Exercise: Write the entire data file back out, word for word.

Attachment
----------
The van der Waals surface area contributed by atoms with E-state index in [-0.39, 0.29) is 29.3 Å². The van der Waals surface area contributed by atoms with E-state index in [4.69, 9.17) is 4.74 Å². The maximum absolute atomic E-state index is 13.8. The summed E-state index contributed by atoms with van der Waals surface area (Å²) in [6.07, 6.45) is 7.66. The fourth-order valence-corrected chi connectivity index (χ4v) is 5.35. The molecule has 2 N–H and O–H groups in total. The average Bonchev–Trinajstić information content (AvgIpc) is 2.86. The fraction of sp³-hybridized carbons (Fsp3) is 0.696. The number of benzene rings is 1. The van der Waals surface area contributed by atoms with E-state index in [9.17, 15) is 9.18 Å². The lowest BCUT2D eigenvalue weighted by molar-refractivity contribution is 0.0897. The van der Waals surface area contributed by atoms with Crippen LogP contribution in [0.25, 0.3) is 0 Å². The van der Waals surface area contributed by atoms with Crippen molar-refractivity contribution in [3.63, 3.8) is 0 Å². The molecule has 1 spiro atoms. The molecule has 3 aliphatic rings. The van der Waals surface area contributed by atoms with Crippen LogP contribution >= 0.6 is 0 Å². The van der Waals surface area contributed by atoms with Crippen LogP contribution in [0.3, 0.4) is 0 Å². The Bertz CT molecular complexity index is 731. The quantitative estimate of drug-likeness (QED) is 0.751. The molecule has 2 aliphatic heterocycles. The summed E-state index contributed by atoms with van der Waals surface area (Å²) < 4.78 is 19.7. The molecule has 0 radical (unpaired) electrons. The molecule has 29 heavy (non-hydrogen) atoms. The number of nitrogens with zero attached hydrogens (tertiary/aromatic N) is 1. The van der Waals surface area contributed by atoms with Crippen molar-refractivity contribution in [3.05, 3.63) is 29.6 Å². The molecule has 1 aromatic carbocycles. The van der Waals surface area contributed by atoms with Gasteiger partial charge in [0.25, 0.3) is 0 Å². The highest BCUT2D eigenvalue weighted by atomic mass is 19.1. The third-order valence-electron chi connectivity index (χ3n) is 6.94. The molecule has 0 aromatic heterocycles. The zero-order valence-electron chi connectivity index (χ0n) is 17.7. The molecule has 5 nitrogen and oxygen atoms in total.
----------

The van der Waals surface area contributed by atoms with E-state index in [-0.39, 0.29) is 29.3 Å². The van der Waals surface area contributed by atoms with E-state index in [4.69, 9.17) is 4.74 Å². The maximum absolute atomic E-state index is 13.8. The summed E-state index contributed by atoms with van der Waals surface area (Å²) in [6.07, 6.45) is 7.66. The fourth-order valence-corrected chi connectivity index (χ4v) is 5.35. The molecule has 2 N–H and O–H groups in total. The average Bonchev–Trinajstić information content (AvgIpc) is 2.86. The fraction of sp³-hybridized carbons (Fsp3) is 0.696. The number of benzene rings is 1. The van der Waals surface area contributed by atoms with E-state index in [9.17, 15) is 9.18 Å². The lowest BCUT2D eigenvalue weighted by molar-refractivity contribution is 0.0897. The van der Waals surface area contributed by atoms with Crippen LogP contribution in [0.25, 0.3) is 0 Å². The van der Waals surface area contributed by atoms with Crippen molar-refractivity contribution in [3.63, 3.8) is 0 Å². The molecule has 1 spiro atoms. The molecule has 3 aliphatic rings. The van der Waals surface area contributed by atoms with Crippen LogP contribution >= 0.6 is 0 Å². The van der Waals surface area contributed by atoms with Crippen LogP contribution in [0.3, 0.4) is 0 Å². The Bertz CT molecular complexity index is 731. The quantitative estimate of drug-likeness (QED) is 0.751. The molecule has 2 aliphatic heterocycles. The summed E-state index contributed by atoms with van der Waals surface area (Å²) < 4.78 is 19.7. The molecule has 0 radical (unpaired) electrons. The molecule has 29 heavy (non-hydrogen) atoms. The number of nitrogens with zero attached hydrogens (tertiary/aromatic N) is 1. The van der Waals surface area contributed by atoms with Crippen molar-refractivity contribution in [3.05, 3.63) is 29.6 Å². The molecule has 1 aromatic carbocycles. The van der Waals surface area contributed by atoms with Gasteiger partial charge in [0.25, 0.3) is 0 Å². The highest BCUT2D eigenvalue weighted by atomic mass is 19.1. The third-order valence-electron chi connectivity index (χ3n) is 6.94. The molecule has 0 aromatic heterocycles. The zero-order valence-electron chi connectivity index (χ0n) is 17.7. The molecule has 5 nitrogen and oxygen atoms in total.